The BBC News exclusive on Northern Rock receiving emergency funding from the Bank of England threw up some interesting broadcasting dilemmas.
Our business editor Robert Peston had the information well ahead of newspapers (although you'd never know that by reading the papers today, all of whom followed up on his scoop but didn't say so).
Announcing to an unsuspecting public that a major high street name appeared to be in trouble obviously ran the risk of causing depositors to panic and withdraw their funds. So we needed to ensure we broke this dramatic news in a responsible fashion. And, as part of that responsibility, we needed to explain the causes of the crisis in a way that audiences unfamiliar with financial markets would understand. (I won't try to do that myself. Far better to read Robert's account (or watch this piece from the Ten o’clock News)).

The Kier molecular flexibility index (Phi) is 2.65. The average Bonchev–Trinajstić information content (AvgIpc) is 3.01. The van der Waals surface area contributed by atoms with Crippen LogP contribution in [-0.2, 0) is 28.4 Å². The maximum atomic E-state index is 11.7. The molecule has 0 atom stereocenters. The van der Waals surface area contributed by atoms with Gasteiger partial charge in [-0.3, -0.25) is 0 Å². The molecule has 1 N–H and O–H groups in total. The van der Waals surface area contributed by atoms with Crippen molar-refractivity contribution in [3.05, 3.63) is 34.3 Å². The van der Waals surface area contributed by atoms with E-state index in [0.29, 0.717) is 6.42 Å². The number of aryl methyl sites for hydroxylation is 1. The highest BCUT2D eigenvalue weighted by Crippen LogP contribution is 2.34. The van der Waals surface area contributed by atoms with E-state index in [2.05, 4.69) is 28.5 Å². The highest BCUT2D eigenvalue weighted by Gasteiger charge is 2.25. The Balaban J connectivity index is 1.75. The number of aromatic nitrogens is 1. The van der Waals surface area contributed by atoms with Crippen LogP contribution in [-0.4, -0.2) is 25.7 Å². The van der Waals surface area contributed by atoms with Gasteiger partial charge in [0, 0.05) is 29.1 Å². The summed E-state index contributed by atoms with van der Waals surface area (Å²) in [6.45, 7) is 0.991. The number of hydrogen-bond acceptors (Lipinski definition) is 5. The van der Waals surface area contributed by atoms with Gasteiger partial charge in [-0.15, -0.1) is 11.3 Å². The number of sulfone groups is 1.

But is it the BBC's job to tell people to be calm and advise them what to do? We are not financial advisers and there are legal limits on what our correspondents can do in terms of offering individual financial advice. We judge it is right for us to report the reassurance being offered by the Bank of England and the Financial Services Authority and our correspondents have offered the judgement that those reassurances are legitimate.
But it's not the BBC's job to tell the audience what to do with its money. Whenever we have commentary from financial experts on the BBC News website we always include this disclaimer: "The material is for general information only and does not constitute investment, tax, legal or other form of advice." Quite right.